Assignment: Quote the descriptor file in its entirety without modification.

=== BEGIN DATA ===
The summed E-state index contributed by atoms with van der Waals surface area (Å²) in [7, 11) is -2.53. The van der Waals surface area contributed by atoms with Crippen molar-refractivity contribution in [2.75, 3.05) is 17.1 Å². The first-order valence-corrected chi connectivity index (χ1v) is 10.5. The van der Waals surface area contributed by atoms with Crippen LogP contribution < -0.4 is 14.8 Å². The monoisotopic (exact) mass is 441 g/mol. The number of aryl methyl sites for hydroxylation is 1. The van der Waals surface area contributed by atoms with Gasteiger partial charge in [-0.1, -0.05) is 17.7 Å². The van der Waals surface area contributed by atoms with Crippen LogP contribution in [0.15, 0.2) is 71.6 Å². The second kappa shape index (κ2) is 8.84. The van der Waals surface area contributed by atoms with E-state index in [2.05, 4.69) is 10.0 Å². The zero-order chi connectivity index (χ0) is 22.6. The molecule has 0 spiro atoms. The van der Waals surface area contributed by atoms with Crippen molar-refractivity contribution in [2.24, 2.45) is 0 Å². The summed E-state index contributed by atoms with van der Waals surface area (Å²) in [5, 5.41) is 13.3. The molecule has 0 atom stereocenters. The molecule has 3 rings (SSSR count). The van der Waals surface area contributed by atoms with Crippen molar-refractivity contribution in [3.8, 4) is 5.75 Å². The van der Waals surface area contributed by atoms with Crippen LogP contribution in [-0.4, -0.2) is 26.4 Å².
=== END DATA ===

The summed E-state index contributed by atoms with van der Waals surface area (Å²) in [7, 11) is -2.53. The van der Waals surface area contributed by atoms with Crippen molar-refractivity contribution in [2.75, 3.05) is 17.1 Å². The first-order valence-corrected chi connectivity index (χ1v) is 10.5. The van der Waals surface area contributed by atoms with Crippen LogP contribution < -0.4 is 14.8 Å². The monoisotopic (exact) mass is 441 g/mol. The number of aryl methyl sites for hydroxylation is 1. The van der Waals surface area contributed by atoms with Gasteiger partial charge in [-0.1, -0.05) is 17.7 Å². The van der Waals surface area contributed by atoms with Crippen LogP contribution in [0.15, 0.2) is 71.6 Å². The second kappa shape index (κ2) is 8.84. The van der Waals surface area contributed by atoms with E-state index in [2.05, 4.69) is 10.0 Å². The zero-order chi connectivity index (χ0) is 22.6. The molecule has 0 spiro atoms. The van der Waals surface area contributed by atoms with Crippen molar-refractivity contribution in [2.24, 2.45) is 0 Å². The summed E-state index contributed by atoms with van der Waals surface area (Å²) in [5, 5.41) is 13.3. The molecule has 0 atom stereocenters. The molecule has 3 rings (SSSR count). The van der Waals surface area contributed by atoms with Crippen molar-refractivity contribution in [3.8, 4) is 5.75 Å². The van der Waals surface area contributed by atoms with Crippen LogP contribution in [-0.4, -0.2) is 26.4 Å².